Don’t repeat my mistake when it comes to buying car insurance.
- When I first purchased auto insurance, I waived rental car coverage.
- I was involved in an accident that destroyed my car.
- I had to pay for a rental car for two weeks until everything was sorted out.
Many years ago I bought my first car while in law school. This meant that I had to buy insurance for my vehicle for the first time, whereas I previously drove my parents’ cars and was protected by the auto insurance policies they owned.
I was on a student budget and didn’t want to spend much more than necessary on my auto insurance costs. Unfortunately, this led me to make a major mistake that cost me $630. Here is what my mistake was.
This is the biggest mistake I made when buying car insurance
The huge mistake I made when buying my auto insurance policy was giving up very inexpensive coverage to save a few dollars a month.
You see, when I purchased coverage, I was offered rental car insurance as part of the policy. It cost a few dollars more per month, however, and without really thinking about it, I just assumed there would be no real reason why I would want my insurance company to pay for a rental car for me. .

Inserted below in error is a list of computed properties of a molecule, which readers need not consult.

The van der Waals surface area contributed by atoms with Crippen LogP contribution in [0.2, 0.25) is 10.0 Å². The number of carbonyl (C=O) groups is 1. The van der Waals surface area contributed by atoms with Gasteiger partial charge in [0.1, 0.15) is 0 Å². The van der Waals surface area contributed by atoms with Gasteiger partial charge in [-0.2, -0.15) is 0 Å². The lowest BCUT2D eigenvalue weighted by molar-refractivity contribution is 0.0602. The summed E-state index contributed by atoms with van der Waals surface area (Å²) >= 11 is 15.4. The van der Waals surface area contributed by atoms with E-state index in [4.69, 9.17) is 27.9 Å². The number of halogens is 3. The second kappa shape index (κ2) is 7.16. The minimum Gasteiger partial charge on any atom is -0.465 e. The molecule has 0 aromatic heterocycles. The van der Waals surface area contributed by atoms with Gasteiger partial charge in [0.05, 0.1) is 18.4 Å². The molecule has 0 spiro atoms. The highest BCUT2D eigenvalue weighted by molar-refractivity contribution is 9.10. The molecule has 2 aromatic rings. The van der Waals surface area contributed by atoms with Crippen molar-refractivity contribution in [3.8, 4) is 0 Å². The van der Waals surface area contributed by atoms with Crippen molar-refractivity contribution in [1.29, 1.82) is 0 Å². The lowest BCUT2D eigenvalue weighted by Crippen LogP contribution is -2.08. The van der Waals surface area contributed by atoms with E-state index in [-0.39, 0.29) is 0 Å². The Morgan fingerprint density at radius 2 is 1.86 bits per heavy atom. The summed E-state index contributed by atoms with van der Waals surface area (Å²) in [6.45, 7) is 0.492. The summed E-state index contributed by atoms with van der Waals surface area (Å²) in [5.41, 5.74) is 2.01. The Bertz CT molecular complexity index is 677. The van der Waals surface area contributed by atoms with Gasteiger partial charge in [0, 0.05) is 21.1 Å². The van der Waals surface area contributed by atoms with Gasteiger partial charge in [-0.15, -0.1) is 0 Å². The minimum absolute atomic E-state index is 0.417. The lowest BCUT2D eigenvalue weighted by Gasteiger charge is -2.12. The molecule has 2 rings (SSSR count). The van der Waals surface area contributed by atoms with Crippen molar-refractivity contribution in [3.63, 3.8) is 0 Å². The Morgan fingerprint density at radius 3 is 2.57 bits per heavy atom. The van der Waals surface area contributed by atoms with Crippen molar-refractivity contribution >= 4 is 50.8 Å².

The problem arose, however, when I was involved in an accident. My boyfriend at the time was driving my car when the accident happened, and he was held responsible for the car accident – but my insurance covered him because he was driving my car at the time there and he didn’t own a car or have his own auto insurance coverage.
My car was destroyed in the accident and I needed a vehicle to be able to travel to my summer internship – and all of a sudden the choice of not getting rental car insurance came up. turned into a major and costly mistake. It took a while to settle the insurance claim and get a check so I could buy a new vehicle. And during that time, I ended up spending $630 on a rental car so I could get to work.
You can learn from my mistake
After buying my new car, I made a very different choice when it came to buying car insurance. Rather than trying to save a few bucks by giving up essential protections, I made sure I understood exactly what coverage I was buying and considered the potential long-term consequences of accepting or declining one type. specific insurance.
I’ve insured myself since I have full coverage since I prefer to pay a bit more up front to get the most protection possible later. I prefer to transfer the risk of large losses to my insurer, even if it means paying additional premiums.
The good news is that others can learn from my mistake. While buying extra coverage might seem like an unnecessary expense, no one wants to end up with a big bill that their insurance would have covered if they had paid a little more premium. So before you decline any type of car insurance coverage, think about what it would cost you if the worst happened and that protection wasn’t in place. You may just decide that paying a slightly higher premium is worth it after all.